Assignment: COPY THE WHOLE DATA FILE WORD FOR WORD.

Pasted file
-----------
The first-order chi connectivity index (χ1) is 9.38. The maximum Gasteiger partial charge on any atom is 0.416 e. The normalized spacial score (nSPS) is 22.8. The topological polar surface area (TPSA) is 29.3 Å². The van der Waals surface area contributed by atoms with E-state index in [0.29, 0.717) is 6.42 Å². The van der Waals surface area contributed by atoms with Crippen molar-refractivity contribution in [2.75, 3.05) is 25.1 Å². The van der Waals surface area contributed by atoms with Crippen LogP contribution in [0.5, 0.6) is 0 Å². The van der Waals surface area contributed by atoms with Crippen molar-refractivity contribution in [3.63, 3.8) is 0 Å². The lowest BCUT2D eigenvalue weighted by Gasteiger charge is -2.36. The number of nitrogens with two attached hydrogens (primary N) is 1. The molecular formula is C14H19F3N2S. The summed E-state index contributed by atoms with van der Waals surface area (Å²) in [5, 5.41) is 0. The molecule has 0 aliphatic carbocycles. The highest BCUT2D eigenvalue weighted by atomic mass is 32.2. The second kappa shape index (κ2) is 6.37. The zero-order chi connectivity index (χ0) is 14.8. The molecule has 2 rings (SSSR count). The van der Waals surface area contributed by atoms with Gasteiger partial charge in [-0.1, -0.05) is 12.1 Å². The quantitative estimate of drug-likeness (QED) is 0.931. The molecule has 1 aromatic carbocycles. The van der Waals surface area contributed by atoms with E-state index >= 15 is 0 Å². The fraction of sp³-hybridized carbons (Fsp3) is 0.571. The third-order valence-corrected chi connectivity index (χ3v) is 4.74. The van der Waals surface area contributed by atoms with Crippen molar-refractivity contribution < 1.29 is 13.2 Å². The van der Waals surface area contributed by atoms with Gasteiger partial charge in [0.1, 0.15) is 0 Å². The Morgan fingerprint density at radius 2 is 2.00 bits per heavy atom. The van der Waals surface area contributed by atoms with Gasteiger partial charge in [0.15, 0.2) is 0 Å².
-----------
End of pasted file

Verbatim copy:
The first-order chi connectivity index (χ1) is 9.38. The maximum Gasteiger partial charge on any atom is 0.416 e. The normalized spacial score (nSPS) is 22.8. The topological polar surface area (TPSA) is 29.3 Å². The van der Waals surface area contributed by atoms with E-state index in [0.29, 0.717) is 6.42 Å². The van der Waals surface area contributed by atoms with Crippen molar-refractivity contribution in [2.75, 3.05) is 25.1 Å². The van der Waals surface area contributed by atoms with Crippen LogP contribution in [0.5, 0.6) is 0 Å². The van der Waals surface area contributed by atoms with Crippen molar-refractivity contribution in [3.63, 3.8) is 0 Å². The lowest BCUT2D eigenvalue weighted by Gasteiger charge is -2.36. The number of nitrogens with two attached hydrogens (primary N) is 1. The molecular formula is C14H19F3N2S. The summed E-state index contributed by atoms with van der Waals surface area (Å²) in [5, 5.41) is 0. The molecule has 0 aliphatic carbocycles. The highest BCUT2D eigenvalue weighted by atomic mass is 32.2. The second kappa shape index (κ2) is 6.37. The zero-order chi connectivity index (χ0) is 14.8. The molecule has 2 rings (SSSR count). The van der Waals surface area contributed by atoms with Gasteiger partial charge in [-0.1, -0.05) is 12.1 Å². The quantitative estimate of drug-likeness (QED) is 0.931. The molecule has 1 aromatic carbocycles. The van der Waals surface area contributed by atoms with E-state index >= 15 is 0 Å². The fraction of sp³-hybridized carbons (Fsp3) is 0.571. The third-order valence-corrected chi connectivity index (χ3v) is 4.74. The van der Waals surface area contributed by atoms with Crippen molar-refractivity contribution < 1.29 is 13.2 Å². The van der Waals surface area contributed by atoms with Gasteiger partial charge in [0.1, 0.15) is 0 Å². The Morgan fingerprint density at radius 2 is 2.00 bits per heavy atom. The van der Waals surface area contributed by atoms with Gasteiger partial charge in [0.15, 0.2) is 0 Å².